|Publication number||US3970860 A|
|Application number||US 05/499,897|
|Publication date||Jul 20, 1976|
|Filing date||Aug 23, 1974|
|Priority date||Aug 23, 1974|
|Publication number||05499897, 499897, US 3970860 A, US 3970860A, US-A-3970860, US3970860 A, US3970860A|
|Inventors||James P. Purdy|
|Original Assignee||Purdy James P|
|Export Citation||BiBTeX, EndNote, RefMan|
|Patent Citations (2), Referenced by (32), Classifications (7)|
|External Links: USPTO, USPTO Assignment, Espacenet|
Currently most foreign made vehicles have separate rear stop light and turn light circuits. They either use separate filaments of the same bulb or separate bulbs, i.e. on each side there is one independent bulb or filament for the brake signal and one for turn indication. Most United States made vehicles use the same bulb and filaments for both functions. When a trailer with a lighting system compatible for connection to a United States made vehicle is used with a foreign made vehicle normally the turn and stop light signals cannot be utilized together; either stop or turn signals individually but not both systems. If both stop and turn signal circuits are connected and the brakes are applied, the towing vehicle brake lights, the trailer signal lights, and the towing vehicle turn lights come on. This results in six additional lights being added to the towing vehicle's normal stop light circuit; two on the trailer and the four (two in front and two in the rear) direction indication lights on the towing vehicle. The stop signal, as a result, will be only a dim glow and ineffective, since the circuit is overloaded. Similarly if the turn signal is activated, since in the brake circuits the left and right lights are tied together and the trailer lights tie the towing vehicle turn and brake circuits respectively together, six lights are added to the towing vehicle's normal turn light circuit, overloading the circuit; two trailer lights, two towing vehicle stop lights, and the front and rear turn lights on the towing vehicle on the side opposite the turn direction. Consequently all of the stop and direction lights on the trailer and towing vehicle flash dimly if at all, and no direction is indicated. If the brakes are applied while the turn signal is on, only a dim to slightly dimmer flashing of all lights occurs. Diodes have been inserted in the connection wires to the trailer lights as a remedy, but this only partially solves the problem. The turn and brake signals can be used separately but when the brakes are applied while turning, the brake signal overrides the turn signal and no directional indication is given. Since the brakes are typically applied while waiting to turn or during a turn the loss of the direction signal on the trailer creates a hazardous condition. The trailer signal light adapter circuit is interposed between the towing vehicle circuit and the trailer circuit to give full signal operation at all times, alleviating the above-mentioned problems.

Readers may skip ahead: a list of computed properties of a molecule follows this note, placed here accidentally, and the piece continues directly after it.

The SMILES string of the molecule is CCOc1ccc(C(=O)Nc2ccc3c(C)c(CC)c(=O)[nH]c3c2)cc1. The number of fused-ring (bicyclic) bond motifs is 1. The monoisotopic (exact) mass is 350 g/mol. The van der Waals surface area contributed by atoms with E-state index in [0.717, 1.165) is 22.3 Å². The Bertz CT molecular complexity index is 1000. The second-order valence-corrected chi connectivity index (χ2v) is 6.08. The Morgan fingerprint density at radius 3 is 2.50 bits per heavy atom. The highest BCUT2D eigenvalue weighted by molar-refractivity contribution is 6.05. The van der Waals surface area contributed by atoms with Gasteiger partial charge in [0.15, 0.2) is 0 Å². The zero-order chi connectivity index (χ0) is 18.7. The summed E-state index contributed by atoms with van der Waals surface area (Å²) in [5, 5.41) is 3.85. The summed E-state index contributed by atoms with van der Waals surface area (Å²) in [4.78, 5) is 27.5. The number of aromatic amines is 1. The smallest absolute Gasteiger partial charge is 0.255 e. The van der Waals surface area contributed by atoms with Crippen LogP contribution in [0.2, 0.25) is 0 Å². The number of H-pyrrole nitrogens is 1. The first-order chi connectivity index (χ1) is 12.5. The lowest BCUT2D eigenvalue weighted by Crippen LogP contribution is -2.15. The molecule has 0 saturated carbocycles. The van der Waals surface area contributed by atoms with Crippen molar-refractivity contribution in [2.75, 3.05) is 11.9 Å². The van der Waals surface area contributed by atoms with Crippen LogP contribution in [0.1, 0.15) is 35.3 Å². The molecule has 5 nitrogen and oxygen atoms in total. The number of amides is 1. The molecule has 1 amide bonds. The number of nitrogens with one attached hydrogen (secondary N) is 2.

The trailer signal light adapter circuit is designed to allow connection of the turn and stop signal lights of a vehicle towing a trailer to those on the trailer when the towing vehicle has a signal light system typical of foreign made vehicles and the trailer is designed to be hooked to a vehicle with a brake and turn indication tail-light system typical of United States made vehicles. If directly hooked together the systems are imcompatible and either the stop light or the turn light system may be connected for operation but not both systems at the same time.
Currently, insertion of diodes in the connections are used as a partial solution to the problem. If the turn signal is used at the same time as the brake signal the turn indication signal will be lost, giving rise to a traffic hazard.
The trailer signal light adapter circuit when interposed between the towing vehicle and trailer circuit will result in fully operational signal functions.